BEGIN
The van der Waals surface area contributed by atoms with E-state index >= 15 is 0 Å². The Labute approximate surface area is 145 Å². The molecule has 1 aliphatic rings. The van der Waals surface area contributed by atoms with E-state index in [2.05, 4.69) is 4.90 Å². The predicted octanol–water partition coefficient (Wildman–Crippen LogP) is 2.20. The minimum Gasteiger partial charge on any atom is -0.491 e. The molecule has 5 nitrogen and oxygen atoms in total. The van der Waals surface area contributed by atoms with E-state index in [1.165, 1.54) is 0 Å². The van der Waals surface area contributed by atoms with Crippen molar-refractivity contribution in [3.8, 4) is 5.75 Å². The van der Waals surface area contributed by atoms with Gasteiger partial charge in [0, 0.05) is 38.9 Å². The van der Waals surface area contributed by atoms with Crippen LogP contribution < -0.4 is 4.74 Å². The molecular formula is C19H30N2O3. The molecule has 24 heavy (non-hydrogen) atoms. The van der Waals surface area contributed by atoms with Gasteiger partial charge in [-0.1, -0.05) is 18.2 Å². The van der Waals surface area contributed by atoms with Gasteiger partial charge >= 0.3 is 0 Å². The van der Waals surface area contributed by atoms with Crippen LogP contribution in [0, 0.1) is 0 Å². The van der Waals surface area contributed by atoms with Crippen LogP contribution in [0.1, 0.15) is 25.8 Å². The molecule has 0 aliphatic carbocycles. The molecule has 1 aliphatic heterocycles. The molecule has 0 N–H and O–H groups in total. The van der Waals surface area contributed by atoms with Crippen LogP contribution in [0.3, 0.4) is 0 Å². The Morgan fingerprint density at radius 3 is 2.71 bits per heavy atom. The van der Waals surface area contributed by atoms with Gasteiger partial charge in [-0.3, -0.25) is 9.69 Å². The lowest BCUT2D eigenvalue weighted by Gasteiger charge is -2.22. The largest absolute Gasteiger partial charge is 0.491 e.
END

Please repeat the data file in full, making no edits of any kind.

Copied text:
The van der Waals surface area contributed by atoms with E-state index >= 15 is 0 Å². The Labute approximate surface area is 145 Å². The molecule has 1 aliphatic rings. The van der Waals surface area contributed by atoms with E-state index in [2.05, 4.69) is 4.90 Å². The predicted octanol–water partition coefficient (Wildman–Crippen LogP) is 2.20. The minimum Gasteiger partial charge on any atom is -0.491 e. The molecule has 5 nitrogen and oxygen atoms in total. The van der Waals surface area contributed by atoms with E-state index in [1.165, 1.54) is 0 Å². The van der Waals surface area contributed by atoms with Crippen molar-refractivity contribution in [3.8, 4) is 5.75 Å². The van der Waals surface area contributed by atoms with Gasteiger partial charge in [0, 0.05) is 38.9 Å². The van der Waals surface area contributed by atoms with Crippen LogP contribution < -0.4 is 4.74 Å². The molecular formula is C19H30N2O3. The molecule has 24 heavy (non-hydrogen) atoms. The van der Waals surface area contributed by atoms with Gasteiger partial charge in [-0.1, -0.05) is 18.2 Å². The van der Waals surface area contributed by atoms with Gasteiger partial charge >= 0.3 is 0 Å². The van der Waals surface area contributed by atoms with Crippen LogP contribution in [0, 0.1) is 0 Å². The van der Waals surface area contributed by atoms with Crippen LogP contribution in [0.1, 0.15) is 25.8 Å². The molecule has 0 aliphatic carbocycles. The molecule has 1 aliphatic heterocycles. The molecule has 0 N–H and O–H groups in total. The van der Waals surface area contributed by atoms with Crippen LogP contribution in [0.3, 0.4) is 0 Å². The Morgan fingerprint density at radius 3 is 2.71 bits per heavy atom. The van der Waals surface area contributed by atoms with Gasteiger partial charge in [-0.3, -0.25) is 9.69 Å². The lowest BCUT2D eigenvalue weighted by Gasteiger charge is -2.22. The largest absolute Gasteiger partial charge is 0.491 e.